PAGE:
COMING SOON: Napoleon's End --- LATEST RELEASE: Bonaparte Overruns Piedmont

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How to Play

The Library of Napoleonic Battles is a two player simulation at the brigade level. This comprehensive overview covers all the basics you need to get started.  Subscribe to the Thursday Night Gamers Youtube channel to watch all of their game sessions on The Library of Napoleonic Battles (TLNB).

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Napoleon Retreats

Napoleon Retreats


After dispatching Blücher’s Army of Silesia at Vauchamps, Napoleon diverted temporarily toward the Seine at Montereau, for an inconclusive brush with Schwarzenberg’s Army of Bohemia. Blücher received reinforcements from the Army of the North, and soon was threatening Paris. 

Cutting short his operations in the south against the Army of Bohemia, the Emperor set out on an 80-mile, three-day march toward Blücher’s last known location, La Ferté sous-Jouarre on the Marne. While Macdonald’s 42,000 men contained Schwarzenberg, his force of 35,000 would steal a march on the Prussians.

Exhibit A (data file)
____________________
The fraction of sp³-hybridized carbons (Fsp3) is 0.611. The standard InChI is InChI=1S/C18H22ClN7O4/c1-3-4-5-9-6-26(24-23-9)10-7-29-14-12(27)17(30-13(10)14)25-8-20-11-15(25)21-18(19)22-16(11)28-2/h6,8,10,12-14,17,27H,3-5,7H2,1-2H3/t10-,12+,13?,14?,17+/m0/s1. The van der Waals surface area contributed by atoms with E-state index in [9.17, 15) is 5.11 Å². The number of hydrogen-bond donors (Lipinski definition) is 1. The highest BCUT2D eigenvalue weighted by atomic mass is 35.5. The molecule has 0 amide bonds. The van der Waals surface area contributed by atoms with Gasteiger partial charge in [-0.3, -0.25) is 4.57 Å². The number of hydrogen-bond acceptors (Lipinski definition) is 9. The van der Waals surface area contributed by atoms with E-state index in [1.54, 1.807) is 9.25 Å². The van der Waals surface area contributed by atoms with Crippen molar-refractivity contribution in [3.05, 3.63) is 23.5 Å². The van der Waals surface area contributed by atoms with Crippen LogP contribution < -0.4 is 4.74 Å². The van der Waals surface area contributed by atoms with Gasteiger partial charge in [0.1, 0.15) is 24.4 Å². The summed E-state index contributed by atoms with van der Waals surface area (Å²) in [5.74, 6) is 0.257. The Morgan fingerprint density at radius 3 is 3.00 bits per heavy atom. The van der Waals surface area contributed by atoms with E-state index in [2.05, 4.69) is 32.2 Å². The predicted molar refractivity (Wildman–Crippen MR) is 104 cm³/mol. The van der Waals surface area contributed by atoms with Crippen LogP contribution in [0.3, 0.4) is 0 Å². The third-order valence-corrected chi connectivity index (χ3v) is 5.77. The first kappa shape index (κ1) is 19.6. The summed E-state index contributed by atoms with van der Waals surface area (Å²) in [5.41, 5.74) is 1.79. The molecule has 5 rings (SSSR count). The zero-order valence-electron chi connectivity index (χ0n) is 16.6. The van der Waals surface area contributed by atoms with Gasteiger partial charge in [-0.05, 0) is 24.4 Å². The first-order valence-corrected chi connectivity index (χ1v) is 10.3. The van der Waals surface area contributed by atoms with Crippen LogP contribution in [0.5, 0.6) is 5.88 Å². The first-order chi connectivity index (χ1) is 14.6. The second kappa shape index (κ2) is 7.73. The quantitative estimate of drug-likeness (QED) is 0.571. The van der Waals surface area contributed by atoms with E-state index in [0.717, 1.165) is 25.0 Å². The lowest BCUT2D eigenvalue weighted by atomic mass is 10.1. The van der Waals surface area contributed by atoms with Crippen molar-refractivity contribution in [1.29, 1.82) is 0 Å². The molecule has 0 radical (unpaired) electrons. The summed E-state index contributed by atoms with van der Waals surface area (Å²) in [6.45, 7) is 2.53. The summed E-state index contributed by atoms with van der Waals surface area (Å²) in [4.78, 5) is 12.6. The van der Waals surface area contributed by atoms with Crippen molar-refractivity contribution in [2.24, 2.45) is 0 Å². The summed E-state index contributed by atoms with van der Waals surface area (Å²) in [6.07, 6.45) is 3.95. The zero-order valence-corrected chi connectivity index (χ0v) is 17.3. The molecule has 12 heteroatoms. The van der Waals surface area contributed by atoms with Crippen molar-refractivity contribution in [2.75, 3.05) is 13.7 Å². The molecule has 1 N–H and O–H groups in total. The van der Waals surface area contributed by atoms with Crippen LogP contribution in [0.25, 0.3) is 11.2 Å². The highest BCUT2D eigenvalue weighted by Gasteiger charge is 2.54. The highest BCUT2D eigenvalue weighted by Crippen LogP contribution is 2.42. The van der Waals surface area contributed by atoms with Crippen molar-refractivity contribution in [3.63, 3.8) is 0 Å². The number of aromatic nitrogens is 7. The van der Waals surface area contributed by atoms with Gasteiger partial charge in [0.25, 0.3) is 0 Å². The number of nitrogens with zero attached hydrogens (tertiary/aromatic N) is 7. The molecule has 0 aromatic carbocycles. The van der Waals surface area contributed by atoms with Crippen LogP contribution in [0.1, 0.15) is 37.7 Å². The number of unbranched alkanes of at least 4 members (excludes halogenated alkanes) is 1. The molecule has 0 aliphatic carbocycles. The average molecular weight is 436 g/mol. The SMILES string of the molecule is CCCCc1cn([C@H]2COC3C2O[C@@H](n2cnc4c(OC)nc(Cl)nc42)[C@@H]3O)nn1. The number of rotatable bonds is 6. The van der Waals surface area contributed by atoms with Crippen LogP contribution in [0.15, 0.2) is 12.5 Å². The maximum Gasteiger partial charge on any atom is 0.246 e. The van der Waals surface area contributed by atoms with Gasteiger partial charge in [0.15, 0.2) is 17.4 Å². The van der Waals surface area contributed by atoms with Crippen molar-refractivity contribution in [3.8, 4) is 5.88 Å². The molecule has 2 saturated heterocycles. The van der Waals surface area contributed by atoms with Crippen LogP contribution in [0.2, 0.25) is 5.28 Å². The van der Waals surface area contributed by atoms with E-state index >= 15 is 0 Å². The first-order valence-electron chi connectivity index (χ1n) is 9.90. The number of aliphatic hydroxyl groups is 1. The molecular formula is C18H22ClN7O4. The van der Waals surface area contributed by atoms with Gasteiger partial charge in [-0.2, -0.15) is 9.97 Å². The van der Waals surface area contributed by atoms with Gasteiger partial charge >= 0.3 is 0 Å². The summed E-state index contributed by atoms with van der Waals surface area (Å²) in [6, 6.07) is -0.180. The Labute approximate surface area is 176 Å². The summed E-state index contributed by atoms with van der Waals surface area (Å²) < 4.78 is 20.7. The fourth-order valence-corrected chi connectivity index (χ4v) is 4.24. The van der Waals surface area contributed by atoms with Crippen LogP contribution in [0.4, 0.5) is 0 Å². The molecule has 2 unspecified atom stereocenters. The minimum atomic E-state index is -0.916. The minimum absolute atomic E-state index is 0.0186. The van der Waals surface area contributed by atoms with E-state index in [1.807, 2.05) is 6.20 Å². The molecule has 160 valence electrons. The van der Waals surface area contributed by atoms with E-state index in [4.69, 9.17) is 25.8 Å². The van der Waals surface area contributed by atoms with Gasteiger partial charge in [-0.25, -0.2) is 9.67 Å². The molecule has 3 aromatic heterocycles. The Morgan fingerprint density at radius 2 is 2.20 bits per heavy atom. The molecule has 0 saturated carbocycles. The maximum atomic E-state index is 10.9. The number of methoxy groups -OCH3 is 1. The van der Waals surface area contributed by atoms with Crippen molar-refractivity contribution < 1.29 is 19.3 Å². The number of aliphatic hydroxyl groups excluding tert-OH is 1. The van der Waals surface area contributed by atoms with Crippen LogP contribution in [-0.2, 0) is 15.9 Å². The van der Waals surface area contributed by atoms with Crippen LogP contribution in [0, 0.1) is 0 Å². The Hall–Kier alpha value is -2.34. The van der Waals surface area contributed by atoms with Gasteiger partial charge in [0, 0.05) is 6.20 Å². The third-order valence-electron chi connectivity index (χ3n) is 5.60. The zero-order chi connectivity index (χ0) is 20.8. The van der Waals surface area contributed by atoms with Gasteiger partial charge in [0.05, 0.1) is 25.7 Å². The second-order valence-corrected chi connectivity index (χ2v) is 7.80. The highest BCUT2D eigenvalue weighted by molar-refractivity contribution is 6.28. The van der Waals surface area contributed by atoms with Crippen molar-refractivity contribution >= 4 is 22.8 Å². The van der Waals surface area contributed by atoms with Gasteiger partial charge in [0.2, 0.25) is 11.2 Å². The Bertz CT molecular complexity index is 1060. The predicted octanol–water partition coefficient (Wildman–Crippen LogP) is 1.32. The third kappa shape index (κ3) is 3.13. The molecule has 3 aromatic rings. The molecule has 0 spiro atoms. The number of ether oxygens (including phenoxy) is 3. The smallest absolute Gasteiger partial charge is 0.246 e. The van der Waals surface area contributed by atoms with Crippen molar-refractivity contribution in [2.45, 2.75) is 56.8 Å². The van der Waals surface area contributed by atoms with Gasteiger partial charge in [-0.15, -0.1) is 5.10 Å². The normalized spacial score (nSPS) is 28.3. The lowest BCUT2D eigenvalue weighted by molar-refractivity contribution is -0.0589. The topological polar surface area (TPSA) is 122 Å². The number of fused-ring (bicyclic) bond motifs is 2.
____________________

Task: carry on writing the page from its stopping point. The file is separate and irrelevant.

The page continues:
On March 1st, Napoleon’s sudden appearance on the Marne forced Blücher to break off the action and retreat toward Fismes on the 2nd. The Emperor was unable to get the bridge at La Ferté repaired until the 3rd.

Blücher welcomed tidings of two strong allied corps on their way to join him—just in time, as the Silesian Army was beginning to unravel. The bonds of discipline showed signs of strain under recent losses; baggage and wounded were falling by the wayside.

These two fresh corps under Bülow and Winzin-gerode captured Soissons, opening a line of retreat north over the Aisne river for Blücher. Had Soissons held out for another day, Napoleon might have arrived in time to interfere with the rearguard at Fismes, although Blücher would probably have escaped. The retreat went smoothly and all his troops were across by the morning of the 5th.

After crossing at Soissons and at Vailly (S3219), Blücher deployed along the north bank of the Aisne, while Napoleon moved to outflank him, seizing the stone bridge at Berry-au-Bac (E1205), to march upon the ancient cathedral city of Laon (N0719).


The library of napoleonic battles

The Library is an ambitious project to present 84 Battles of the Napoleonic era (Napoleon was present at 70 of them). So far, 42 battles in the Library have been published, as well as several Expansion Kits.